VxRail deployments typically (but not always) combine the storage control for vSAN on the same nodes where the applications will be running. For vendor software like Oracle, this combination dilutes the very costly investment in processor metric licenses. The VMware Cloud on Dell EMC presentation made a very important announcement regarding storage. The customer will be able to mount existing non-VxRail storage to the rack through vCenter. This will be vital for our clients who have existing high-performance storage for their enterprise applications, with separate non-licensed storage control CPUs from the application compute processors (Question 3).

With the VMware Cloud on AWS, VMware will periodically add a +1 node to the cluster and use it to migrate virtual machines during host maintenance. Based on the slide in the presentation entitled “Lifecycle and Availability Managed by VMware” I assume that this is the process that will also be followed for VMware Cloud on Dell EMC. This is a very effective mechanism for node maintenance, but it has a potentially costly licensing impact for workloads like Oracle Database. If a customer has four nodes in their VMware Cloud on Dell EMC SDDC, and has licensed those four nodes for Oracle, then adding a fifth node with virtual machines with Oracle running on all five (even if for a short period of time) would potentially put the customer out of license compliance. Sufficient licenses need to be allocated to cover the +1 node scenario (Question 4).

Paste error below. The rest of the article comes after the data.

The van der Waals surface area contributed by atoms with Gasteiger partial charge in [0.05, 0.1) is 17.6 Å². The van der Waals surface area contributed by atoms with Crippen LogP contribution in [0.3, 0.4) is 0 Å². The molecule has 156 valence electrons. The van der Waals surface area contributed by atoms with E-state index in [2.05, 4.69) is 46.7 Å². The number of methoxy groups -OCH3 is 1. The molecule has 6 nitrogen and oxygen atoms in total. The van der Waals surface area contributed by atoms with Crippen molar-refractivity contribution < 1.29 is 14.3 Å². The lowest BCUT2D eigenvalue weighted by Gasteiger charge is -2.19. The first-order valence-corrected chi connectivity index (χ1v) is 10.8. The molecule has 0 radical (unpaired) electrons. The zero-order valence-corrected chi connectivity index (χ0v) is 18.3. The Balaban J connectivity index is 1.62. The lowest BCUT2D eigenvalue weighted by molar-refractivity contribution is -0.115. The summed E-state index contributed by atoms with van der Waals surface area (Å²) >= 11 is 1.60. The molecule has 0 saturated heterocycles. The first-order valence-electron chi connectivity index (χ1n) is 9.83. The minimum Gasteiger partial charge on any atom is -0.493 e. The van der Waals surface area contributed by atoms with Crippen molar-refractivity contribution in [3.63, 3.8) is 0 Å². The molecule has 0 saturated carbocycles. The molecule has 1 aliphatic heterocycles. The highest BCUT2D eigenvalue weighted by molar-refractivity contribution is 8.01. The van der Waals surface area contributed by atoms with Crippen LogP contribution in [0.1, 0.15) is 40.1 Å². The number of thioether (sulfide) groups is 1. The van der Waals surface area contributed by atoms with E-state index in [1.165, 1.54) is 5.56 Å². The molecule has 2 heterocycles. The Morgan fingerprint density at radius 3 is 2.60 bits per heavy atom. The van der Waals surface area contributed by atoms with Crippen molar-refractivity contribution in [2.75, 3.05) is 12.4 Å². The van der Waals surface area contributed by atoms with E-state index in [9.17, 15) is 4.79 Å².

The presentation did not cover host affinity rules, which could be used to limit the nodes in a VMware Cloud on Dell EMC SDDC rack on which certain virtual machines could run. In describing DRS rules for the VMware Cloud on AWS, VMware stated:

Affinity policies in VMware Cloud on AWS SDDC are not the same as vSphere DRS affinity rules created on-premises. These can be used in many of the same ways but have significant operational differences. A compute policy applies to all hosts in an SDDC and cannot typically be enforced in the same way that a DRS must policy is enforced.

The “must” policy that is mentioned in this description is an important capability to ensure that virtual machines always stay on licensed hosts for those applications that are licensed by the underlying hardware. It will be an important question to answer as to whether the VMware Cloud on Dell EMC behaves the same way as its VMware Cloud on AWS counterpart, or whether it may have some of the flexibility of on-premises vSphere deployments (Question 5).

Conclusion

While there are questions that still need to be answered, the announcement of the VMware Cloud on Dell EMC is a fantastic option for House of Brick clients looking to develop their cloud strategies. It brings the best of cloud flexibility to the control and physical security of the on-premises environment. The potential impacts on vendor licensing can be addressed through the smart design and deployment of these solutions, while strictly adhering to an application’s licensing terms and conditions. We are thrilled with this announcement, and look forward to working with our clients on adding the VMware Cloud on Dell EMC to their cloud strategy.